A psychological autopsy of any victim could involve: -

· Alcohol and drug history, medical history of the victim and the victim’s family, stress factors in the victim’s life, educational, employment military, sexual and dietary history.

· Interpersonal relationships, writings of the deceased, books and music owned, websites visited, phone calls made, recent conversations with friends, relatives and colleagues, interests and hobbies, old and current enemies.

· Reactions of any of the above parties towards the victim’s death, especially to the degree of lethality, as well as the usual questions about early warning signs and who might of intended harming the victim.

· Assessment of intention about the role of the deceased in their own demise, including any sub-intentional, covert or unconscious role, this done by analysing their thoughts, premonitions, fears or phobias of the victim, their mood swings, mental status, concentration and judgement abilities, and IQ.

· Timeline of events leading up to the deceased’s death.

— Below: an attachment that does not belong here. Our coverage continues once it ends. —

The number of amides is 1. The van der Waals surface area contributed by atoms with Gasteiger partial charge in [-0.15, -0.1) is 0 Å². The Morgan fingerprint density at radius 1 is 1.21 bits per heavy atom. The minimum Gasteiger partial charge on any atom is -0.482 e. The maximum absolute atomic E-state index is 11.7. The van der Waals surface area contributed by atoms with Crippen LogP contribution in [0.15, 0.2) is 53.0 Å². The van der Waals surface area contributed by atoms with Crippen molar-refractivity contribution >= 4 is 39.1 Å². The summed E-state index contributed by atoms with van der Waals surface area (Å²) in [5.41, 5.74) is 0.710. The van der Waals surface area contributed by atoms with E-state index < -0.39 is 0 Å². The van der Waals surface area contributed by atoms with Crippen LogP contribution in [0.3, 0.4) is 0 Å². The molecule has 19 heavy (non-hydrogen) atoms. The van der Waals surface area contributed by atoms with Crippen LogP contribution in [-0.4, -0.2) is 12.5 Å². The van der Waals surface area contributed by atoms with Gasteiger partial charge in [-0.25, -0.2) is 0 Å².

Moving back towards the FBI, their method of a crime scene analysis consists of six steps that are summarised below: -

1. Profiling Inputs. This is basically a collection of all evidence, including anything found at the crime scene (i.e. fibres, paint chips, hairs etc) and anything derived from the crime scene (i.e. photographs, measurements, investigators notes etc).

2. Decision Process Models. In this step, evidence is arranged to determine any types of patterns, such as whether the crime is part of a series of crimes and if so what do the victims and circumstances have in common.

3. Crime Assessment. Once the evidence has been organised, the crime scene can be reconstructed. Investigators use their skills to determine what happened in what order, and what role each victim, weapon etc had in the crime.

4. Criminal Profile. The combined first three steps can be used to create a criminal profile incorporating the motives, physical qualities and personality of the perpetrator. This information is helpful in determining the best methods to interview possible suspects based on their personality.

5. The Investigation. The profile is passed on to investigators on the case and to any other organisations that could assist in the identification of a suspect.

6. The Apprehension. Unfortunately, this stage is only reached in around 50% of cases. When a suspect is identified, they are interviewed, investigated, compared to the profile etc. Then, if the investigators have good reason to believe that their suspect is the perpetrator, a warrant will be obtained and the suspect arrested. Usually followed by a trial with expert witnesses including the forensic pathologist and any other forensic experts like those involved in the crime scene analyses.